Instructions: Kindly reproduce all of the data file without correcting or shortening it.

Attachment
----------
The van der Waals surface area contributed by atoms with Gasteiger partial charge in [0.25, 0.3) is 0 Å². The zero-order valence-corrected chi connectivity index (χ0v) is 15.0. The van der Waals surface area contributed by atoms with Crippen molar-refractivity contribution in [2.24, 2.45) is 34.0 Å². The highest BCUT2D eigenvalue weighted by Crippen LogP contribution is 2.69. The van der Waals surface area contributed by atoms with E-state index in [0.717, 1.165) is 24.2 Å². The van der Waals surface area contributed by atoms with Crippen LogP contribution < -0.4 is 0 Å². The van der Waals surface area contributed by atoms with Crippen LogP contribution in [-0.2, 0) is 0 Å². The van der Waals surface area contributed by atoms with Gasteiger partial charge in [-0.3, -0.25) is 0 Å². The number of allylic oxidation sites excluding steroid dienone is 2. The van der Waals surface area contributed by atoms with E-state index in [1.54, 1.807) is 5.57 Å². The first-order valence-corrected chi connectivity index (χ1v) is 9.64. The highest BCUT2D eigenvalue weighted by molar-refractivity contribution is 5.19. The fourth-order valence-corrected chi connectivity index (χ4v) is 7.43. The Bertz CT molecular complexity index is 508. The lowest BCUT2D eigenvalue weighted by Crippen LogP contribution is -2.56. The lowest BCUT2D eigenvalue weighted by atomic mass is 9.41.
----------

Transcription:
The van der Waals surface area contributed by atoms with Gasteiger partial charge in [0.25, 0.3) is 0 Å². The zero-order valence-corrected chi connectivity index (χ0v) is 15.0. The van der Waals surface area contributed by atoms with Crippen molar-refractivity contribution in [2.24, 2.45) is 34.0 Å². The highest BCUT2D eigenvalue weighted by Crippen LogP contribution is 2.69. The van der Waals surface area contributed by atoms with E-state index in [0.717, 1.165) is 24.2 Å². The van der Waals surface area contributed by atoms with Crippen LogP contribution < -0.4 is 0 Å². The van der Waals surface area contributed by atoms with Crippen LogP contribution in [-0.2, 0) is 0 Å². The van der Waals surface area contributed by atoms with Gasteiger partial charge in [-0.3, -0.25) is 0 Å². The number of allylic oxidation sites excluding steroid dienone is 2. The van der Waals surface area contributed by atoms with E-state index in [1.54, 1.807) is 5.57 Å². The first-order valence-corrected chi connectivity index (χ1v) is 9.64. The highest BCUT2D eigenvalue weighted by molar-refractivity contribution is 5.19. The fourth-order valence-corrected chi connectivity index (χ4v) is 7.43. The Bertz CT molecular complexity index is 508. The lowest BCUT2D eigenvalue weighted by Crippen LogP contribution is -2.56. The lowest BCUT2D eigenvalue weighted by atomic mass is 9.41.